Talks between Merseyrail and the RMT had collapsed on 20 March, and a new strike date was then announced by the union. The operator’s managing director Jan Chaudhry-van der Velde said: “As we predicted, the RMT has sunk to a new low by inflicting their strikes on the Grand National. Damaging the company and its passengers is one thing, but damaging the whole of the Liverpool city region on one of its proudest and most important days of the year is impossible to understand. It cannot be right that the RMT executive, sitting in London, has taken an unnecessary decision that represents a barefaced attack on the reputation of our region.”

RMT general secretary Mick Cash responded: “It is disgraceful that Merseyrail wrecked a golden opportunity to engage in serious talks with the union. RMT reps set out key points for discussion that could have moved the dispute forwards, Merseyrail kicked that conciliatory approach back in our faces and made it crystal clear that all that they are interested in is the union signing a surrender document which gives them a free hand to rip apart the safety culture on the railway.

“It is that cynical and hostile stance from Merseyrail which has left us with no option but to put on this additional strike. RMT recognises the severe impact that the action will have on Grand National Day but we are dealing with an employer that refuses to listen or engage with the union on the critical issue of safe rail operation.”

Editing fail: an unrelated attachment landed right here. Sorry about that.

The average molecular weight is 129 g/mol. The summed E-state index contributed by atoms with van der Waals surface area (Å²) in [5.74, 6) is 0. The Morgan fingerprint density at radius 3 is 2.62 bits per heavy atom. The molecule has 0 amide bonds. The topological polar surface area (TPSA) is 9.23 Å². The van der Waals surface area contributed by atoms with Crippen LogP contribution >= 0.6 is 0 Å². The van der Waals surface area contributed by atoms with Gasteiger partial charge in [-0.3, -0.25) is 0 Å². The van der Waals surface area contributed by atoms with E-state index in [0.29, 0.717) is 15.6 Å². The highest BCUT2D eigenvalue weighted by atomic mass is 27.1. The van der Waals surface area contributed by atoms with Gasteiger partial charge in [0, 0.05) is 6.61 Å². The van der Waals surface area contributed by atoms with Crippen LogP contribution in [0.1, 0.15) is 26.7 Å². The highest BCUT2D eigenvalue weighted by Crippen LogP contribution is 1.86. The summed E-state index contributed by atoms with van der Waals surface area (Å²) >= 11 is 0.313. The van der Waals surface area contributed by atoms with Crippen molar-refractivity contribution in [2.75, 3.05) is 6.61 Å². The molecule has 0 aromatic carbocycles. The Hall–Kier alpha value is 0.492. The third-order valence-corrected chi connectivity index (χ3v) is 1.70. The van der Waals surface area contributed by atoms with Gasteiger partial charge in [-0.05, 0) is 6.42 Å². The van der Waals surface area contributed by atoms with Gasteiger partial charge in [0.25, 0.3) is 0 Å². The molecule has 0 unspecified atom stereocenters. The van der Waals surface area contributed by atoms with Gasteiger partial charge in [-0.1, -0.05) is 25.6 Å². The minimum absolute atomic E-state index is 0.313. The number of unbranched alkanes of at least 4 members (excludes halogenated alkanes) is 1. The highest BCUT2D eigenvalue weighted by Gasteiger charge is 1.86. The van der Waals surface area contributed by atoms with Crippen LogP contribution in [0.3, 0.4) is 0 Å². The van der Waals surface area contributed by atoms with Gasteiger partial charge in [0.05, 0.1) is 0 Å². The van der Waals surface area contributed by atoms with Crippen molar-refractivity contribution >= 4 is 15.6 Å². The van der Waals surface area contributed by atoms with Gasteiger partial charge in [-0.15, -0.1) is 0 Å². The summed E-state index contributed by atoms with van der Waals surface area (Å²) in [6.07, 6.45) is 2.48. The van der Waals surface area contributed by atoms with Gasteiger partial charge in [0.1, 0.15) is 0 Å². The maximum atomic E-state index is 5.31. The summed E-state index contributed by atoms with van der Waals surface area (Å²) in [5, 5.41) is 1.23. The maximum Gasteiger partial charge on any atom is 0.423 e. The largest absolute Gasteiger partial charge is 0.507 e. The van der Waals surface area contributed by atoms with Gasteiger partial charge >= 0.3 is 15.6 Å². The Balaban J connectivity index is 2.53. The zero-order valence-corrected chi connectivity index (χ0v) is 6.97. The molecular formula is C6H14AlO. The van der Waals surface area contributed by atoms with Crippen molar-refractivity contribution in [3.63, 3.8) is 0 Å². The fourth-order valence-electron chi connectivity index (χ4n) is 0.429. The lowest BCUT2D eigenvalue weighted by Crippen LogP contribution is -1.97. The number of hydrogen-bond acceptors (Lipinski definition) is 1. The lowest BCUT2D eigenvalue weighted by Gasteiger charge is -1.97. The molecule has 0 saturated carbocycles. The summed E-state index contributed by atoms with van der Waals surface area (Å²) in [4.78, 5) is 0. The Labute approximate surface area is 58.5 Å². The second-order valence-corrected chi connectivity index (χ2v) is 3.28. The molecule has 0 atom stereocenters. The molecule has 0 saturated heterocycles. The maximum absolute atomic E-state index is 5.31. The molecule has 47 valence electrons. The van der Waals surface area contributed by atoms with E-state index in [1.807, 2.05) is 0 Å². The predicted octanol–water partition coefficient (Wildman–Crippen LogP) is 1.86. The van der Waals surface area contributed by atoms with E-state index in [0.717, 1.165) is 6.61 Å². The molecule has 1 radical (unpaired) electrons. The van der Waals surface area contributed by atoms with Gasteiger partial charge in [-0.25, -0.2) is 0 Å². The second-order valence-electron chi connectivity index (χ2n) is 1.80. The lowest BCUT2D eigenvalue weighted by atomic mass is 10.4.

Northern said it was ‘surprised’ at the new strike call on its network. Deputy managing director Richard Allan said “we had been in contact with their officials in the last 24 hours to organise further talks”.

Each operator is now making contingency plans, which are expected to include replacement buses in some cases. The effects of recent strikes on Southern has been less severe than before, because the company now reserves the right to run trains with only a driver, reducing the impact of a walkout by other on-board staff.

Meanwhile, members of ASLEF are now voting on a second proposed deal for more than 900 of the union’s drivers on Southern. They rejected the first proposed settlement on 16 February, although the union’s executive had accepted it. No details have been released, but the result of the new referendum is due on 3 April.

Reader Comments: